KinderIQ

Try our interactive Kindergarten Skills Assessment
Rainy Day Activities For Kids

Rainy Day Activities For Kids

Back to all activities
Indoor Soccer
Thumbs Up
Thumbs Down

Yes, indoor soccer! Preschoolers don't often have the leg strength and coordination to kick a soccer ball very hard and loft it into the air. If your child can accomplish one of these actions you may want to rethink where this activity takes place. As you kick the soccer ball back and forth to each other, count the kicks. See how many times you can kick the ball to each other before one of you misses. It's a great counting game and gets you both up on your feet.


Slap a Card
Thumbs Up
Thumbs Down

This is a great game to play with nothing more than a deck of cards and two or more players. The parent should be the dealer and the children should be the players. The dealer names which color should be slapped, either red or black. As the dealer flips over cards from the deck, the players should attempt to be the first to slap any cards of the named color. The first to slap the card gets to keep the card. If a player slaps a card that is the wrong color that player loses all of his or her cards. When the dealer finishes the deck the players should count their cards. The player with the most cards wins.

For players that are a bit beyond acknowledging colors, modify this game to odd or even numbers or multiples of a chosen number.


Tour the House
Thumbs Up
Thumbs Down

Tell your child that it's time to take a tour of the house on a hunting adventure. Play this up by putting on special hats and dressing for the occasion. Draw on a piece of paper a specific shape. Tell your child the name of the shape and explain that the two of you are hunting for items in the house that are the same shape. As you walk from room to room speak with a tone of surprise as you each find the shape.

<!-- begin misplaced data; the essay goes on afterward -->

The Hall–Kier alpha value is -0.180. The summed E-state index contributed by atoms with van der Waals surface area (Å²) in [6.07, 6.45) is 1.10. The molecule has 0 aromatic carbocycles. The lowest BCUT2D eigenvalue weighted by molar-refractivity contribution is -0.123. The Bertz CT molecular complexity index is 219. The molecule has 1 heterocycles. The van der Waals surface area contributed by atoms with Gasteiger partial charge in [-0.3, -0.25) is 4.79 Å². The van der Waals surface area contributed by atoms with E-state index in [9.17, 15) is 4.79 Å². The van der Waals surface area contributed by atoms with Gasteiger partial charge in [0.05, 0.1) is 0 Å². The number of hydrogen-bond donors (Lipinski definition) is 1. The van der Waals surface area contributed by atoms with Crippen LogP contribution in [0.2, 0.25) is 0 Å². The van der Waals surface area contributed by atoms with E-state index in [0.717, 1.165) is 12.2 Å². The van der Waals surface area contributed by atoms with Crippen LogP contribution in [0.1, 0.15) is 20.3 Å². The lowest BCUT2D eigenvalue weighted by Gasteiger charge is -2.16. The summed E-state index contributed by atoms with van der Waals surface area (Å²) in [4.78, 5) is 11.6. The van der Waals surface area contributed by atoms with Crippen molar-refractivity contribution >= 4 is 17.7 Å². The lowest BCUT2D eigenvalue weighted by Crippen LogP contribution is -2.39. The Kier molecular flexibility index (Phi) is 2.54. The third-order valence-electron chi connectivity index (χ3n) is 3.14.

This may also be modified by finding a particular color or texture. For instance, the two of you can hunt down all of the soft items in your home such as blankets, pillows, towels and stuffed toys.


Have something better?  Let us know!

Activity Name
Description
Contributor
KinderIQ is a Homeschool.com Top 100 Educational Website

Kindergarten Testing Explained
There was a time not that long ago that when a child turned a certain age, they simply went to kindergarten, whether they had any pre-school behind them or not.  Now you may find that they need to take a kindergarten test.  (continue reading)
Kindergarten Testing

Three Early Childhood Writing Activities
Many children begin writing or "play writing" well before they can read even the simplest words.  Here are three early childhood writing activities you can use to guide your child's writing enthusiasm and help develop their creative talents.  (continue reading)
Kindergarten Writing Skills

The Most Important Factor For School Readiness
According to Northwestern University researcher Greg Duncan, "We find the single most important factor in predicting later academic achievement is that children begin school with a mastery of early math and literacy concepts."  (continue reading)
Math in Kindergarten

Assessing Early Literacy Skills
Think your child may be ready to start reading?  A child with a head start on reading and literacy has a greater chance of success in the first years of school and is more likely to finish college compared to children who begin to read at a later age.  (continue reading)
Early Literacy Assessment

Expanding Vocabulary with Rhyming Games
Rhyming is one of the first skills that children can practice to start understanding letter-sound-word relationships and can be a fun way to expand early vocabulary by building on familiar word patterns that children are already comfortable with.  (continue reading)
Rhyming Words

Reading To Your Child - 10 Reasons To Do It
Few dispute the benefits of reading aloud to young children, and there are many reasons that reading to children is important.  Here are 10 of the best reasons to make a habit of cracking open a book with your child on a daily basis.  (continue reading)
Reading To Children